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Budget 2023 has recovery efforts, economic resilience in sight

Themed 'Keluarga Malaysia, Makmur Bersama', the budget will focus on four main areas – people, business, economy and government.

3 minute read
An aerial view of Kuala Lumpur's housing and commercial sectors from Ampang in Selangor.
An aerial view of Kuala Lumpur's housing and commercial sectors from Ampang in Selangor.

The budget for 2023 to be unveiled by the government on Oct 7 will focus on efforts to strengthen the country's recovery and economic resilience, as well as to implement comprehensive reforms.

Themed "Keluarga Malaysia, Makmur Bersama", the budget will narrow in on four main areas – people, business, economy and government – to be drafted following engagement sessions with stakeholders.  

The initiatives implemented through these cores will be aimed at dealing with the cost of living, increasing income and employment opportunities, improving business facilities and the competitiveness of SMEs, restoring the tourism industry, and driving digitisation and automation.

The finance ministry will also focus on promoting green growth and sustainable development, addressing food security issues, improving public services, as well as improving disaster risk management and strengthening public health resilience.

In efforts to ensure that the economic reforms benefit all, the ministry has received as many as 242 memorandums from industry players, NGOs, and civil society organisations, and conducted some 190 engagement sessions with state governments, ministries and relevant sectors.

The government also opened a section for suggestions and published six public consultation papers on the finance ministry's website, receiving a total of 5,419 suggestions for the budget.

"The economy has shown a strong post-Covid recovery in 2022," the ministry said in a pre-budget media briefing.

However, "the outlook for 2023 is increasingly uncertain due to global developments such as the ongoing conflict in Ukraine, high commodity and food prices globally, supply chain disruptions, and high inflation which has prompted the tightening of monetary policy and a lower global growth outlook.

"Therefore, Budget 2023 will need to enhance Malaysia's recovery while safeguarding the people and businesses against current and future challenges."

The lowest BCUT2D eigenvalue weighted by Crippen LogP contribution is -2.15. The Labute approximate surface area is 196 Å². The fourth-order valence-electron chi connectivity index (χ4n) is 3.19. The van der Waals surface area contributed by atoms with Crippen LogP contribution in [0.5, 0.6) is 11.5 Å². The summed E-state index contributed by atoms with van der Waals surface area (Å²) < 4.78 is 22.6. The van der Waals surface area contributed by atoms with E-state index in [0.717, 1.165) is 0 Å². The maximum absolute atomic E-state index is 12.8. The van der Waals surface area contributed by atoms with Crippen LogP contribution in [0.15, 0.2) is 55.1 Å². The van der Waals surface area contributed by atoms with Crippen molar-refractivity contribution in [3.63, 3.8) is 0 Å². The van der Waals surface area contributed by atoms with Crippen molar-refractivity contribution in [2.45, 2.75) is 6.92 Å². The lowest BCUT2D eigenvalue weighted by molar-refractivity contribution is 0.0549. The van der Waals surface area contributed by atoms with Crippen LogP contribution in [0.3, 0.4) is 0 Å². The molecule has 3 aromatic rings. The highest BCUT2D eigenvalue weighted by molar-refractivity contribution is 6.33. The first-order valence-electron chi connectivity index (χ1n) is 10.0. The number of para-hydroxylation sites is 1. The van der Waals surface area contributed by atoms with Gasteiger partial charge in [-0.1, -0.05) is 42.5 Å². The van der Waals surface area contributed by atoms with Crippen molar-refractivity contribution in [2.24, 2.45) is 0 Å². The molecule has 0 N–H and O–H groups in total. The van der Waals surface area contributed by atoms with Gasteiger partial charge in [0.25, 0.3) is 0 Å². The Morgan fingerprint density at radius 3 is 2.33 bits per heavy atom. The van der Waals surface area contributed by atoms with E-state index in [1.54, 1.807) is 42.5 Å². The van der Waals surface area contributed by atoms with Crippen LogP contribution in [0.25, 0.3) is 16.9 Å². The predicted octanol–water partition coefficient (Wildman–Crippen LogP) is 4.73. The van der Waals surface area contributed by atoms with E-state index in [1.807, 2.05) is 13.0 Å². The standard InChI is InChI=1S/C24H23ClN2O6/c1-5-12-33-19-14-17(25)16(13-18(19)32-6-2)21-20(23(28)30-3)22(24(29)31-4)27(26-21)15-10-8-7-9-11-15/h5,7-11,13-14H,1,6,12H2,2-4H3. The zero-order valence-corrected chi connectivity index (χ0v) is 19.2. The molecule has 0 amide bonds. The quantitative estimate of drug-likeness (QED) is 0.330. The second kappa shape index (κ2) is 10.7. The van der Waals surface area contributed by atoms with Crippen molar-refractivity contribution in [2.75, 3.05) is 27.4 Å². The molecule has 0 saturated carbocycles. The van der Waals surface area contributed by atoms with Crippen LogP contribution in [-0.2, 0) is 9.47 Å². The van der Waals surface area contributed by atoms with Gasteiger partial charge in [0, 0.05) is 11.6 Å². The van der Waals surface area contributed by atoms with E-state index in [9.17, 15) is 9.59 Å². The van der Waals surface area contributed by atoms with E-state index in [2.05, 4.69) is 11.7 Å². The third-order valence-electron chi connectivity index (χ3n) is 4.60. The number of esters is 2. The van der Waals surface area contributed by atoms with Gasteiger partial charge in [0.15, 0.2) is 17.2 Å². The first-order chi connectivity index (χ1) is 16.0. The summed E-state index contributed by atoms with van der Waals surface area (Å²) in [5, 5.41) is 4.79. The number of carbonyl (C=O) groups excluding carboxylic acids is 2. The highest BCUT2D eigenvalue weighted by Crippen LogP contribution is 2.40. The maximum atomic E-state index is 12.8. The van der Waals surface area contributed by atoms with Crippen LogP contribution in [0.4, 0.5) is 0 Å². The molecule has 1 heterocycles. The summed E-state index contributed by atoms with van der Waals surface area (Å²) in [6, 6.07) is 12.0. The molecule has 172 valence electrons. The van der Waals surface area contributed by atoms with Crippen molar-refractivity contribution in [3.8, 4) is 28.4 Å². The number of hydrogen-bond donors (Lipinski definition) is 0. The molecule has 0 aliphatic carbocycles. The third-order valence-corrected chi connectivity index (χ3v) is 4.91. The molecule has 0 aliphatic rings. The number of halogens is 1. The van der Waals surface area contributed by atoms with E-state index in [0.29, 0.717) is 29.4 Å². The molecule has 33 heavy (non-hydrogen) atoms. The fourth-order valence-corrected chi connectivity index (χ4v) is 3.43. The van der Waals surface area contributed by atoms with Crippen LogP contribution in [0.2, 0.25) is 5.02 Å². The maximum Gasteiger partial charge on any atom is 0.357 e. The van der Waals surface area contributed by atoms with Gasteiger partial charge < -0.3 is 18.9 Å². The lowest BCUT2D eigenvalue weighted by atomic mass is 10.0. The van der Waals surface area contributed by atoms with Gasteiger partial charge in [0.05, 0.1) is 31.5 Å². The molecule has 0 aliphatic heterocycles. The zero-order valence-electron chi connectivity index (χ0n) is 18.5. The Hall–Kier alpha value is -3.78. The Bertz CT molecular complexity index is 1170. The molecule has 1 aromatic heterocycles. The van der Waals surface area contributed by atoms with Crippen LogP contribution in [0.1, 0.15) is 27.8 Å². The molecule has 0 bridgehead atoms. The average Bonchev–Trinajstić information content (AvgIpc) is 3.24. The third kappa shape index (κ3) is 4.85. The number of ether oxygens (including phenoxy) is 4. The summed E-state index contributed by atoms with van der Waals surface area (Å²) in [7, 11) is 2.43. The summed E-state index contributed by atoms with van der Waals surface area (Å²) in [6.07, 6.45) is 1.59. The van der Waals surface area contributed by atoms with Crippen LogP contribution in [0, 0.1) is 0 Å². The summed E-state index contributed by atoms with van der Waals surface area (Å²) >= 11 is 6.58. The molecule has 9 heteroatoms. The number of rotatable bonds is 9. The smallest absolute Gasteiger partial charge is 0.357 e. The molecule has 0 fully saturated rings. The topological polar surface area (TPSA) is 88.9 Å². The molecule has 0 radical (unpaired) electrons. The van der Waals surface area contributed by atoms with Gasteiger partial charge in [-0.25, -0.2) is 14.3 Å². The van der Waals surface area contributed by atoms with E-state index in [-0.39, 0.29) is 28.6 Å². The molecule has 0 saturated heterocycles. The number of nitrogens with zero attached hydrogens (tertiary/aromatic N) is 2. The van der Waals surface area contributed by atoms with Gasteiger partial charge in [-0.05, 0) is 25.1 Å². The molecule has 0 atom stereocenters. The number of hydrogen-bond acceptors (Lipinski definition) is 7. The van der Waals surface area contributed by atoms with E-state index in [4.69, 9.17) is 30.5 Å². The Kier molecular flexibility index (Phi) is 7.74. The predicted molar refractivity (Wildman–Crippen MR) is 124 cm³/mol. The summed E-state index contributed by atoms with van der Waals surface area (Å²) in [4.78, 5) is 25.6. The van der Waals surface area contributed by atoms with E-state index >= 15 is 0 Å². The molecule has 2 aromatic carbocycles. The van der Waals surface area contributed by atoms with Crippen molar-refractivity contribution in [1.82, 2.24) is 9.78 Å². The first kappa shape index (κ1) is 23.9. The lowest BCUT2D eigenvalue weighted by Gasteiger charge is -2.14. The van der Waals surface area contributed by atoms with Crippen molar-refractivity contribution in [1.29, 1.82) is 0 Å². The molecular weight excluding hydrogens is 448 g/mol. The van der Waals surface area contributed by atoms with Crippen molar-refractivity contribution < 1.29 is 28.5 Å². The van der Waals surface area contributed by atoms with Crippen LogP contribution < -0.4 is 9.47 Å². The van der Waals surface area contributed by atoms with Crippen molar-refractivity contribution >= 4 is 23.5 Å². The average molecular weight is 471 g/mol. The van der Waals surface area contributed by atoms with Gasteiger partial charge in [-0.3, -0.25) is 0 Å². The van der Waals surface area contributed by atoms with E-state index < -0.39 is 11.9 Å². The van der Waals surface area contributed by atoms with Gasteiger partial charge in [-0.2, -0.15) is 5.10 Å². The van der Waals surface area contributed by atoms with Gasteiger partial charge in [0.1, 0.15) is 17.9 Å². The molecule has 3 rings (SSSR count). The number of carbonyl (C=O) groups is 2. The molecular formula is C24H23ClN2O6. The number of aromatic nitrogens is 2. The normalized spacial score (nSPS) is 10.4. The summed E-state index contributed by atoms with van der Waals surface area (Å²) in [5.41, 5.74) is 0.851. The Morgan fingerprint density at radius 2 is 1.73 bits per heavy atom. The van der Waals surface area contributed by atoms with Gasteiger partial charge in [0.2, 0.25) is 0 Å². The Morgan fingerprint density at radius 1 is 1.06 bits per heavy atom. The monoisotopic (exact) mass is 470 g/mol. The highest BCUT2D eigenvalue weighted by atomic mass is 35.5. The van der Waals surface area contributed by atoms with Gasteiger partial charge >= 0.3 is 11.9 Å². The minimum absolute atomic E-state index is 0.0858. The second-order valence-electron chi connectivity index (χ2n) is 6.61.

In terms of economic performance, Malaysia's GDP appears to be on track to reaching or exceeding the 5.3%-6.3% projected for 2022.

In the second quarter of 2022, it recorded a growth of 8.9%, up from 5.0% in the first quarter.

The unemployment rate meanwhile decreased to 3.9% in the second quarter from 4.1%.

Malaysia also recorded total foreign direct investments of RM41.7 billion.

Nevertheless, the global economic environment is expected to become more challenging next year with the International Monetary Fund (IMF) revising the world economic forecast for 2022 and 2023.

In July, the IMF revised the world economic growth forecast downwards to 3.2% for 2022 compared to 4.4% in January.

For 2023, meanwhile, global economic growth was revised to 2.9% from 3.8%.

In terms of the inflation rate, the government's efforts, especially through the provision of subsidies amounting to RM77.7 billion, succeeded in easing inflationary pressures to 3.4% as of June 2022 – a figure expected to hit 11.7% in the absence of subsidies and price controls.

As a result, Malaysia's inflation rate has been ranked as among the best compared to neighbouring countries such as Indonesia (6.7%), the Philippines (7.7%) and Thailand (9.4%).

On the achievements of Budget 2022 as of Aug 31, the government distributed RM7.15 billion through the Bantuan Keluarga Malaysia initiative, benefitting more than 8.6 million recipients.

The RM150 e-Starter programme worth RM266.03 million meanwhile was distributed to nearly 1.8 million recipients while the JaminKerja initiative through MySTEP worth RM101.43 million benefited a total of 11,703 job seekers.